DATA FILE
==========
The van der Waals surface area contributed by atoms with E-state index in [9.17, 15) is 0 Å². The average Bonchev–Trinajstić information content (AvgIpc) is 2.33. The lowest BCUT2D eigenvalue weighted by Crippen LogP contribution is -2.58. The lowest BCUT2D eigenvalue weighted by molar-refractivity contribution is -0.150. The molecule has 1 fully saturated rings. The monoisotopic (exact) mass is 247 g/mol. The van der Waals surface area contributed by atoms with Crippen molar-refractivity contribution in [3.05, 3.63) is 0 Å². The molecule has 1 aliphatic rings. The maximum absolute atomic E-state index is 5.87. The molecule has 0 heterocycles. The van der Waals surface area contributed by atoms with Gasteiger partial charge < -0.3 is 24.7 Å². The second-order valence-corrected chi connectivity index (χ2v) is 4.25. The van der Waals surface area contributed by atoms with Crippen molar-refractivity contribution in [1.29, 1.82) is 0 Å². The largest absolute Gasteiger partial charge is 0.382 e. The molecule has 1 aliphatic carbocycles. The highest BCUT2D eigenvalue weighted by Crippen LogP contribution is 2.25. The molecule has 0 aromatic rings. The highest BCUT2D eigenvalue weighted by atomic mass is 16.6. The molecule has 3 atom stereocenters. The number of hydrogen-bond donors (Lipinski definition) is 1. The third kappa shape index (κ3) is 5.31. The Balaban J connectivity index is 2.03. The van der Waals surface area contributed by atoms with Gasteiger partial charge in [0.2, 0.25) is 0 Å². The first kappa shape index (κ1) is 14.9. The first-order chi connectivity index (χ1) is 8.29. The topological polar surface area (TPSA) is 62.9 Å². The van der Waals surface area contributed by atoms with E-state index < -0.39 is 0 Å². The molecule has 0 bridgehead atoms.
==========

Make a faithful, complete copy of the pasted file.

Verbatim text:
The van der Waals surface area contributed by atoms with E-state index in [9.17, 15) is 0 Å². The average Bonchev–Trinajstić information content (AvgIpc) is 2.33. The lowest BCUT2D eigenvalue weighted by Crippen LogP contribution is -2.58. The lowest BCUT2D eigenvalue weighted by molar-refractivity contribution is -0.150. The molecule has 1 fully saturated rings. The monoisotopic (exact) mass is 247 g/mol. The van der Waals surface area contributed by atoms with Crippen molar-refractivity contribution in [3.05, 3.63) is 0 Å². The molecule has 1 aliphatic rings. The maximum absolute atomic E-state index is 5.87. The molecule has 0 heterocycles. The van der Waals surface area contributed by atoms with Gasteiger partial charge < -0.3 is 24.7 Å². The second-order valence-corrected chi connectivity index (χ2v) is 4.25. The van der Waals surface area contributed by atoms with Crippen molar-refractivity contribution in [1.29, 1.82) is 0 Å². The largest absolute Gasteiger partial charge is 0.382 e. The molecule has 1 aliphatic carbocycles. The highest BCUT2D eigenvalue weighted by Crippen LogP contribution is 2.25. The molecule has 0 aromatic rings. The highest BCUT2D eigenvalue weighted by atomic mass is 16.6. The molecule has 3 atom stereocenters. The number of hydrogen-bond donors (Lipinski definition) is 1. The third kappa shape index (κ3) is 5.31. The Balaban J connectivity index is 2.03. The van der Waals surface area contributed by atoms with Gasteiger partial charge in [0.2, 0.25) is 0 Å². The first kappa shape index (κ1) is 14.9. The first-order chi connectivity index (χ1) is 8.29. The topological polar surface area (TPSA) is 62.9 Å². The van der Waals surface area contributed by atoms with E-state index < -0.39 is 0 Å². The molecule has 0 bridgehead atoms.